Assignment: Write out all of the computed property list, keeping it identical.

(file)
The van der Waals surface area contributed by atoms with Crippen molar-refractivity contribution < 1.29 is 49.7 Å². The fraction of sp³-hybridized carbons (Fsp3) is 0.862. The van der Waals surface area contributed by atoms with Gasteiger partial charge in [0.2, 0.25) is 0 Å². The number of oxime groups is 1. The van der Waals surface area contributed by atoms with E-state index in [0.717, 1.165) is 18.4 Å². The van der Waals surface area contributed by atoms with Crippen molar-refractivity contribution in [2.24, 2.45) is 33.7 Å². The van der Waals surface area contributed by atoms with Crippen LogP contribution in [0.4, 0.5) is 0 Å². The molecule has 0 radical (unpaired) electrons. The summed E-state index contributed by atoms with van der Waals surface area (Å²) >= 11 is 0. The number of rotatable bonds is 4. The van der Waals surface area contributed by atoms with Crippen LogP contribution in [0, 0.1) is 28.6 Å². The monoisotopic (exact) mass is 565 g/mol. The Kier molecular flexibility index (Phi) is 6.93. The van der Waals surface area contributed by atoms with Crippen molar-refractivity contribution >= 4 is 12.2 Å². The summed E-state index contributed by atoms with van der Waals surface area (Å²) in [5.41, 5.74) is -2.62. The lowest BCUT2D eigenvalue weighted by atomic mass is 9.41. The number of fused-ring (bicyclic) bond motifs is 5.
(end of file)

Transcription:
The van der Waals surface area contributed by atoms with Crippen molar-refractivity contribution < 1.29 is 49.7 Å². The fraction of sp³-hybridized carbons (Fsp3) is 0.862. The van der Waals surface area contributed by atoms with Gasteiger partial charge in [0.2, 0.25) is 0 Å². The number of oxime groups is 1. The van der Waals surface area contributed by atoms with E-state index in [0.717, 1.165) is 18.4 Å². The van der Waals surface area contributed by atoms with Crippen molar-refractivity contribution in [2.24, 2.45) is 33.7 Å². The van der Waals surface area contributed by atoms with Crippen LogP contribution in [0.4, 0.5) is 0 Å². The molecule has 0 radical (unpaired) electrons. The summed E-state index contributed by atoms with van der Waals surface area (Å²) >= 11 is 0. The number of rotatable bonds is 4. The van der Waals surface area contributed by atoms with Crippen LogP contribution in [0, 0.1) is 28.6 Å². The monoisotopic (exact) mass is 565 g/mol. The Kier molecular flexibility index (Phi) is 6.93. The van der Waals surface area contributed by atoms with Crippen molar-refractivity contribution >= 4 is 12.2 Å². The summed E-state index contributed by atoms with van der Waals surface area (Å²) in [5.41, 5.74) is -2.62. The lowest BCUT2D eigenvalue weighted by atomic mass is 9.41. The number of fused-ring (bicyclic) bond motifs is 5.